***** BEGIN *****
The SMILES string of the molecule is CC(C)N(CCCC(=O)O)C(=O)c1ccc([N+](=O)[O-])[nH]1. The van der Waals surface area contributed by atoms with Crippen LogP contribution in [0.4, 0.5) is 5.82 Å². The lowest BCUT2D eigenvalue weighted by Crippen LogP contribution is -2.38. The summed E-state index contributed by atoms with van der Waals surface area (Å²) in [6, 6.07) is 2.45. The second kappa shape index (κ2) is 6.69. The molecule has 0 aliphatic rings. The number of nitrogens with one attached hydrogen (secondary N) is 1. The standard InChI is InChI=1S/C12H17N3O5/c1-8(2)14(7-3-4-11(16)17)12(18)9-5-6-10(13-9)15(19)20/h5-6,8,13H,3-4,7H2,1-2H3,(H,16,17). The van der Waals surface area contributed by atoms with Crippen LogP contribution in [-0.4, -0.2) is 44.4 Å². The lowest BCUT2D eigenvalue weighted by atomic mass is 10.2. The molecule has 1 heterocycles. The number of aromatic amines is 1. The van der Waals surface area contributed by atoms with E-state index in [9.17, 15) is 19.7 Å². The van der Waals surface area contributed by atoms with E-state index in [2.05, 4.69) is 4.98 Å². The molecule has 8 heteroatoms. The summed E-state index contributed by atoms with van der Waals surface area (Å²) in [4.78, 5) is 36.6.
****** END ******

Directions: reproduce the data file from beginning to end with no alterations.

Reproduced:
The SMILES string of the molecule is CC(C)N(CCCC(=O)O)C(=O)c1ccc([N+](=O)[O-])[nH]1. The van der Waals surface area contributed by atoms with Crippen LogP contribution in [0.4, 0.5) is 5.82 Å². The lowest BCUT2D eigenvalue weighted by Crippen LogP contribution is -2.38. The summed E-state index contributed by atoms with van der Waals surface area (Å²) in [6, 6.07) is 2.45. The second kappa shape index (κ2) is 6.69. The molecule has 0 aliphatic rings. The number of nitrogens with one attached hydrogen (secondary N) is 1. The standard InChI is InChI=1S/C12H17N3O5/c1-8(2)14(7-3-4-11(16)17)12(18)9-5-6-10(13-9)15(19)20/h5-6,8,13H,3-4,7H2,1-2H3,(H,16,17). The van der Waals surface area contributed by atoms with Crippen LogP contribution in [-0.4, -0.2) is 44.4 Å². The lowest BCUT2D eigenvalue weighted by atomic mass is 10.2. The molecule has 1 heterocycles. The number of aromatic amines is 1. The van der Waals surface area contributed by atoms with E-state index in [9.17, 15) is 19.7 Å². The van der Waals surface area contributed by atoms with E-state index in [2.05, 4.69) is 4.98 Å². The molecule has 8 heteroatoms. The summed E-state index contributed by atoms with van der Waals surface area (Å²) in [4.78, 5) is 36.6.